To build a good product line profitability analysis, you'll base it on people. You'll learn about their activities, and how particular product lines drive those activities. That principle will carry all through your organization from R&D labs to the factory and into the accounting department. Much of the work of an accounting department, for example, has to do with executing, tracking and collecting on invoices. Invoices come from specific product shipments and transactions. So, at least some of accounting is not just "fixed" cost to be allocated across product lines by revenue.

How will you find out about the product-line specific activities and the time people spend on them? You will talk to the supervisors or managers of all the functional groups in your organization. If you have a good feel for the responsibilities and activities of each of the functions in your organization, you're well on your way. If not, then you'll have to find a person or persons to serve as your organizational guide and lead you through the activity flows. If your organization is ISO 9000 certified, the process documents that are the heart of the certification can be your guide to the way the Company is supposed to work. Find them and read them, and discuss them with the people who actually wrote them. One or more of those people would make a great guide for you if you need one.

Credibility

When you complete your product line profitability analysis, you will be sharing it with other people. Perhaps you'll want them to help you analyze the results and do action planning. Perhaps you'll be asking for authorization to do something based on your findings. If you need not ask for authorization before you decide to take action, you'll be depending on others for implementation. You would no doubt want to share with them the basis for the action. Frankly, you want to be able to convince even yourself that your analysis is credible. How can that be done? One method is to tie the analysis to financial statements published by the accounting department.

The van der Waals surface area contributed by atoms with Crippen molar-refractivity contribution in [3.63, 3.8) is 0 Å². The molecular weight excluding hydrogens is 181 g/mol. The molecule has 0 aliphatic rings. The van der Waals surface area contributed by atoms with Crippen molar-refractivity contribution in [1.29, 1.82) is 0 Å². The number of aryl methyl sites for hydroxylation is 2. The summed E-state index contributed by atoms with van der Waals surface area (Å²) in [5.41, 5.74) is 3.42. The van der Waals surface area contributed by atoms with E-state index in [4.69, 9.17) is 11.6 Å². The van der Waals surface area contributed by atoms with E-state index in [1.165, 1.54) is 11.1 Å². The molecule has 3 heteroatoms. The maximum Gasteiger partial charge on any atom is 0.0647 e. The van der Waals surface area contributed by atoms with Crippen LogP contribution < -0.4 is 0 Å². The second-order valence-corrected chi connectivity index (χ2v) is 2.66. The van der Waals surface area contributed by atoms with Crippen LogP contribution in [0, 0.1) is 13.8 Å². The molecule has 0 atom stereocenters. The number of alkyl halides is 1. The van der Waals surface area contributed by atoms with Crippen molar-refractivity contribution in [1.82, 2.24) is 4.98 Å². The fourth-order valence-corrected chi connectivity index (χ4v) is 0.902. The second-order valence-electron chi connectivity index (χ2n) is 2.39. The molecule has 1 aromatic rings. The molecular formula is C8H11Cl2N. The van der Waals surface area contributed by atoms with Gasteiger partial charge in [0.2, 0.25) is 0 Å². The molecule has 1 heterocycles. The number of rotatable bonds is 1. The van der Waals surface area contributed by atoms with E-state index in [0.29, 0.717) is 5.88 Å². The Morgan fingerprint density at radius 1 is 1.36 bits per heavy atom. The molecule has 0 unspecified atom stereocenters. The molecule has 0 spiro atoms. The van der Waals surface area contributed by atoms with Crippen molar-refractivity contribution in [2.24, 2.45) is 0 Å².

Does your business entity have its own income statement? If so, you're in great shape. Many companies publish at least income statements for various parts of their organization. For example, the Company may be a US public company, which of course means that it regularly publishes an audited set of financial statements. Those statements will consolidate all the Company's organizations and activities including those of any subsidiary in the USA or abroad. Each of those subsidiaries, of course, will have their own legally mandated set of financial reports and statements. As an aid to upper management the company may well produce income statements for its major organizational units even if they aren't legal entities.

To use the reference information, you must show how the results shown in, say, the income statement spread across all the product lines. This is a very important point. You won't have credibility if you just show the total and one of the product lines which go into it. You must show how all the revenue, and all the costs and all the expenses divide among the product lines. Otherwise neither you nor anyone else can be reasonably certain that activities and their staffing and costs have been properly accounted for. So, whether you like it or not, your attempt to come up with a product line profitability analysis will mean that you develop an analysis covering all the Company's product lines. (That is, at least all of them involved in the income statement you get from accounting.)

The Payoff

Creation of a product line profitability analysis is a process that you will probably come to find you value much more that the numbers on the resultant document. You'll find that the things that erode profitability will probably become very obvious to you. The experience will enable you to better avoid future problems as well as to find solutions to current ones. You may also find that creation of the product line profitability analysis gives you more of a broad, "general manager's" feel for the business. Sharing those insights can make you a more effective "coach" and mentor for your co-workers.

Read Part 2 of this article

‹‹ Joe Verderber
[About the Author]